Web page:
"What's past is prologue," observed William Shakespeare. He had other things in mind than music reviews, but the observation fits the Vigilantes of Love's most recent release, entitled VoL, a compilation album of twelve old songs and four new ones. The compilation does a good job of introducing the band to new listeners, showing not only where the band has been, in personnel and in music, but also where it's going.
The first thing you will notice in looking at the liner notes is that the one constant in VoL over the group's lifetime has been Bill Mallonee, the group's founder, lead singer, and writer. The lineup around him has varied a great deal, including some talented multi-instrumentalists playing a mix of acoustic and electric instruments. The four new songs on this album reflect the group's most recent incarnation as a three-piece band, although drummer Tom Crea has since left the group.
The songs from the first album, Jugular, are "America," "Losing It," and "Who Knows When the Sunrise Will Be." These are slower, acoustic songs, showcasing Bill's engaging and personal lyrical style. The latter two songs treat what are for him familiar themes: real and introspective looks at life's struggles. "America" is an exploration of another familiar theme: the gulf between the idealized depiction of US History that many of us got in school and the reality of life today. "America" begins with a poignant accordion version of "Amazing Grace." I haven't bought the first album yet, but on the basis of these songs, I intend to.
The songs from the second album, Killing Floor, are "Earth Has No Sorrow, Heaven Can't Heal," "River of Love," and "Undertow." "Undertow" is a faster paced tune featuring Billy Holmes's rapid-fire mandolin work and Bill's frenetic, urgent vocals. With the rapid tempo, he often seems to have more words to sing than time to sing them:
The song is still a staple at VoL's live performances. The lyrics again evoke life's struggles but include a strong undercurrent of hope that prevents the song from sliding into cynicism and despair.
VoL's third album, Driving the Nails, is the only album not represented on the compilation, a result of a dispute with Core Records. Bill alludes to the problem in a new version of the song "Real Downtown," which originally appeared on Killing Floor. Though the liner notes quote the original lyrics, the compilation has the remake of the song from the Blister Soul album (see below), with the altered second verse.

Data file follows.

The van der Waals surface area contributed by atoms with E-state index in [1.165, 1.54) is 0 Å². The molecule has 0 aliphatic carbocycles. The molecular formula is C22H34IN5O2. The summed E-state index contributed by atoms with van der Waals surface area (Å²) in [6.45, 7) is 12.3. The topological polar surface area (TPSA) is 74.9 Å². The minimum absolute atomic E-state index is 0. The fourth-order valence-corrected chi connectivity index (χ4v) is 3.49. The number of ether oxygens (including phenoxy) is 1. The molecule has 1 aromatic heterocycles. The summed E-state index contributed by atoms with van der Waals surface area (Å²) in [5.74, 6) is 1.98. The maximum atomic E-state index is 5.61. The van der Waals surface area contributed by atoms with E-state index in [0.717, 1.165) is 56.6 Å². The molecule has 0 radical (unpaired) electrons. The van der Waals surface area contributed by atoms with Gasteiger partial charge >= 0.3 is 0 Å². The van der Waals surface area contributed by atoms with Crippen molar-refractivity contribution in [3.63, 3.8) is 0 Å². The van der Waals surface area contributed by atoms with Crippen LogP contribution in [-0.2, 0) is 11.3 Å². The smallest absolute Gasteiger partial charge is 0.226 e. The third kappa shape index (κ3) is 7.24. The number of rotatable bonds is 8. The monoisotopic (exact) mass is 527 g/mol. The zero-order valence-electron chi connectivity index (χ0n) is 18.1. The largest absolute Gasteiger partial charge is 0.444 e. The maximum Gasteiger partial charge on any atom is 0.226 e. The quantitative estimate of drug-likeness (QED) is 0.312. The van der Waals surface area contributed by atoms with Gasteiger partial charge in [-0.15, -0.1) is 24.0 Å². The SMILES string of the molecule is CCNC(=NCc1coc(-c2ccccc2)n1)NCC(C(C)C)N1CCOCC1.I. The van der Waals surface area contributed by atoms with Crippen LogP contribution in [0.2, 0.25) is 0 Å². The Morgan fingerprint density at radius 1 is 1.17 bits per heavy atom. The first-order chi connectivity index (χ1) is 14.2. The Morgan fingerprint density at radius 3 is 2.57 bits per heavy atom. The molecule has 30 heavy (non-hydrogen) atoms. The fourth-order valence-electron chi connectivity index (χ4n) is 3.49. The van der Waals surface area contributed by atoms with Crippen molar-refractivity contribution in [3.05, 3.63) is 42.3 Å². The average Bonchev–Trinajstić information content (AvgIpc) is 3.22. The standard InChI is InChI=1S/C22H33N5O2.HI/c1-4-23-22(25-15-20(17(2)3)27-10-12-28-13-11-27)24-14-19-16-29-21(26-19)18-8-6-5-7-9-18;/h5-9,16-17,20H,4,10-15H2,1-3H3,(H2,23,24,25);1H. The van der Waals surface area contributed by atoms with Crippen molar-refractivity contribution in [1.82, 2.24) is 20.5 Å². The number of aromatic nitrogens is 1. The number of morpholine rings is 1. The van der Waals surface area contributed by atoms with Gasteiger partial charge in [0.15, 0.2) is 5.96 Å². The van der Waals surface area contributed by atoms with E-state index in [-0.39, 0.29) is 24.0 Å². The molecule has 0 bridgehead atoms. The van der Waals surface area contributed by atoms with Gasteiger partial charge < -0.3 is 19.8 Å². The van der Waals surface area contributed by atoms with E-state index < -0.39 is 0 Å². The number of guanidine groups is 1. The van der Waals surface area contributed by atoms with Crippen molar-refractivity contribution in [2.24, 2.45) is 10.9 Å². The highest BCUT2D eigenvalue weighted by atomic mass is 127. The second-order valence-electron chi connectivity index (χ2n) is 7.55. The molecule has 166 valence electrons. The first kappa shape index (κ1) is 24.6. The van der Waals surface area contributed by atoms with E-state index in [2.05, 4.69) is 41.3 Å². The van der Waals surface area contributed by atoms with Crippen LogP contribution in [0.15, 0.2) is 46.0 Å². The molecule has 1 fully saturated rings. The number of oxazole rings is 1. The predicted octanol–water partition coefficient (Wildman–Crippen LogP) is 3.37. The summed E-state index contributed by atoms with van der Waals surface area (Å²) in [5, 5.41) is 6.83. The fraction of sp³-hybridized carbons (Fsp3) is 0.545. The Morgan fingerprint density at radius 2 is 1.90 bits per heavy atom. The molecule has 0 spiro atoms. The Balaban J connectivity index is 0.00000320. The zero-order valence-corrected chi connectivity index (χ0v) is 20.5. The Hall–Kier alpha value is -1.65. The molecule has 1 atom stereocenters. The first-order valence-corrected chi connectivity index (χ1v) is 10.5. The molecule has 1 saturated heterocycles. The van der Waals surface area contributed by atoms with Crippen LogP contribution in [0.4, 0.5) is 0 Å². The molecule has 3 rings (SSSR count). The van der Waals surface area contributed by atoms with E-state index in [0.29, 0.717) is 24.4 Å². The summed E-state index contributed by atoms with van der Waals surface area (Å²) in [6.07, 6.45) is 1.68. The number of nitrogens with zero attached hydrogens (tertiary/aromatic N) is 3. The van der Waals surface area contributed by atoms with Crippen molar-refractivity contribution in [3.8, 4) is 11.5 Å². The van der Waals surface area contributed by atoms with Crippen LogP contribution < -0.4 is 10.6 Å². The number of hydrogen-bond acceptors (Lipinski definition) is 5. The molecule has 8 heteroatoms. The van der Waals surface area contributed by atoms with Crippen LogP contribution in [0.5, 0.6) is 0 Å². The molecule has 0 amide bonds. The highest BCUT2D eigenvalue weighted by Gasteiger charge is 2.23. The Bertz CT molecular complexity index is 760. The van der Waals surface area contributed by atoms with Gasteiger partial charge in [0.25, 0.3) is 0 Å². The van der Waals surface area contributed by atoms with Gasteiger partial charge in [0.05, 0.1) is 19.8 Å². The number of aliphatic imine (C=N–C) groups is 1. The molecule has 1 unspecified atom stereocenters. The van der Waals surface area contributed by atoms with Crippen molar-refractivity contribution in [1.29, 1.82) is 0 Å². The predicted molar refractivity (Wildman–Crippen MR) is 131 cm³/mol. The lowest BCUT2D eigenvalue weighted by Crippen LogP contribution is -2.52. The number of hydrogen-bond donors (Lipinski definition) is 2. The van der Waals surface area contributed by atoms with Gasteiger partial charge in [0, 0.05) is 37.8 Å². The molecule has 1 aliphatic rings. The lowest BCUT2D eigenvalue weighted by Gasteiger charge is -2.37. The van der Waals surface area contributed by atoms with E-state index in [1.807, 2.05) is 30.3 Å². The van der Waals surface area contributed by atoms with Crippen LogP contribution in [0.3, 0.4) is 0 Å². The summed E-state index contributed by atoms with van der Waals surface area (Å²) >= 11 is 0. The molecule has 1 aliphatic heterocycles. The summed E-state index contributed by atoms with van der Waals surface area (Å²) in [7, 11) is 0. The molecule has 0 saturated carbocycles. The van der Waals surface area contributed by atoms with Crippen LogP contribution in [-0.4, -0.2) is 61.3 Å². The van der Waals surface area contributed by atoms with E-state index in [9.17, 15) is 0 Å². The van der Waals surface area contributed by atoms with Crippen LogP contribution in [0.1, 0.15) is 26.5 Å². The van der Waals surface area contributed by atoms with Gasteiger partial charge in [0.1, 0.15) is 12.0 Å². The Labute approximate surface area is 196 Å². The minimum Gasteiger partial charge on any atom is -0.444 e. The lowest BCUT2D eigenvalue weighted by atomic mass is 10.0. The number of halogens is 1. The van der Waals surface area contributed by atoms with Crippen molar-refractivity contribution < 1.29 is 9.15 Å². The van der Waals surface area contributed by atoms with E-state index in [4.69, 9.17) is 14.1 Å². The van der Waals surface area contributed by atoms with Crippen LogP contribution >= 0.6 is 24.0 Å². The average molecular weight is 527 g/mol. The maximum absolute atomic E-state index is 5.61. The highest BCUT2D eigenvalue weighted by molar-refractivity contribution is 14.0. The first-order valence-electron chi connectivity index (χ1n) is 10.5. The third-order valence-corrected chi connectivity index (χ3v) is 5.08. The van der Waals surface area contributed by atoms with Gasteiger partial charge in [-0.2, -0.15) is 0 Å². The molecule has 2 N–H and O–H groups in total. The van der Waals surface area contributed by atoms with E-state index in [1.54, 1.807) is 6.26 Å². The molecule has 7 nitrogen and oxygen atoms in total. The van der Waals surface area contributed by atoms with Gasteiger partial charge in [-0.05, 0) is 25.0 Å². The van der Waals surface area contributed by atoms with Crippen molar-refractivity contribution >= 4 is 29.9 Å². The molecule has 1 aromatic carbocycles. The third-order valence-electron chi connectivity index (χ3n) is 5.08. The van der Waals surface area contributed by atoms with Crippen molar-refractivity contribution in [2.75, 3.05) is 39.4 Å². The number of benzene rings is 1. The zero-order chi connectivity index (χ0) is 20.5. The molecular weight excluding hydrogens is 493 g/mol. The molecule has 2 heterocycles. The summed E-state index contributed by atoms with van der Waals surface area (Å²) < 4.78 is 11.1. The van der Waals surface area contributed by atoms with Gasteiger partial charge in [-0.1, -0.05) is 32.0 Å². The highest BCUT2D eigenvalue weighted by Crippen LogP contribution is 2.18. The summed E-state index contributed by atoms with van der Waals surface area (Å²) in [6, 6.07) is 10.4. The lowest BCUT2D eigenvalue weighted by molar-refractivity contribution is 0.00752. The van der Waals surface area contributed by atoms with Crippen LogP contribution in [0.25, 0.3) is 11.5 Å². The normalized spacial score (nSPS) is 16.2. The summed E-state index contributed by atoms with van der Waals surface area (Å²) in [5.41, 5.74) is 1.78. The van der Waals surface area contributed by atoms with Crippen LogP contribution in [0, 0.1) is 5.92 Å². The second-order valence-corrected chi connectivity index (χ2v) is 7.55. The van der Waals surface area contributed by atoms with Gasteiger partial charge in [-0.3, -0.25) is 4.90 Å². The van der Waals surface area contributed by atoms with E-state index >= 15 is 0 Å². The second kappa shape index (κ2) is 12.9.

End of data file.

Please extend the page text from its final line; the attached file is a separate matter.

The fourth album, Welcome to Struggleville, represented a departure from the band's previous musical style. Bill Mallonee has said in interviews that, musically speaking, Welcome to Struggleville was an anomaly, fitting in with neither what came before nor after. The songs on the compilation, "Glory and the Dream" and "Welcome to Struggleville" feature more straightforward rock and roll and some nice lead guitar work by Newton Carter. The two featured songs were inspired by paintings. The folk art of Howard Finster, with its "tractor paints on plywood/ covered with verse" helped "Glory and the Dream;" while Edward Knepper's Salome with the head of John the Baptist provided the basis for "Welcome to Struggleville." "Glory and the Dream" is another exploration of the gap between ideal and reality:
The most recent of VoL's albums, Blister Soul is represented on the compilation by four songs: "Blister Soul," "Real Downtown," "Skin," and "Tempest." "Skin" ranks, to my taste, among the best lyrics that Bill has written. Starting from a deromanticized account of painter Vincent Van Gogh's life, Bill moves to a consideration of his own life as a believer who is a songwriter:
In addition to representing a step away from the "Struggleville" band's sound, "Blister Soul," "Real Downtown" and "Tempest" give the listener a hint of the band's later evolution into a three-piece band.
Four songs that had not previously been recorded--"And You Drown," "Double Cure," "Hopeless Is As Hopeless Does," and "When I'm Broken (See What Happens)"--fill out the disc. The lyrics to "And You Drown" incorporate another common theme in Bill's writing--the human tendency to hide our struggles and woundedness:
"Double Cure" started out as a slower four-beats-to-the-bar acoustic song (an early demo of the old version is included on the disc as a bonus track) and was transmuted into the soaring form we hear on the compilation, complete with some extra solo-guitar work by John Keane. Bill Mallonee refuses to consider himself more than proficient as a guitarist, but his guitar work on "When I'm Broken" includes one of the most infectious licks I have heard in a long time. Chris Bland's bass playing and background vocals are anything but bland, adding interest to the mix. In "When I'm Broken," Bill mixes reflections on touring with the band to his usual introspection, and "Hopeless" reflects his love and gratitude for his wife Brenda's support.
This is not a post-breakup "career summary" album: VoL has a new album due out on Capricorn/Mercury Records later this spring. This makes the compilation useful as in introduction to VoL, for anyone who has heard the buzz about the band and wants to decide whether or not to spend the money for the new album, or whether to catch their set at Cornerstone '97 this July. If you don't have the money to buy the previous albums, the compilation is a good summary of what VoL has done so far. The only thing missing from VoL are examples of where Bill writes using his ability as a storyteller rather than his gift for introspection: "Eleanore" from Killing Floor and "Vet" from Welcome to Struggleville being two examples.
My recommendation: buy it and enjoy it while you wait for the next VoL album.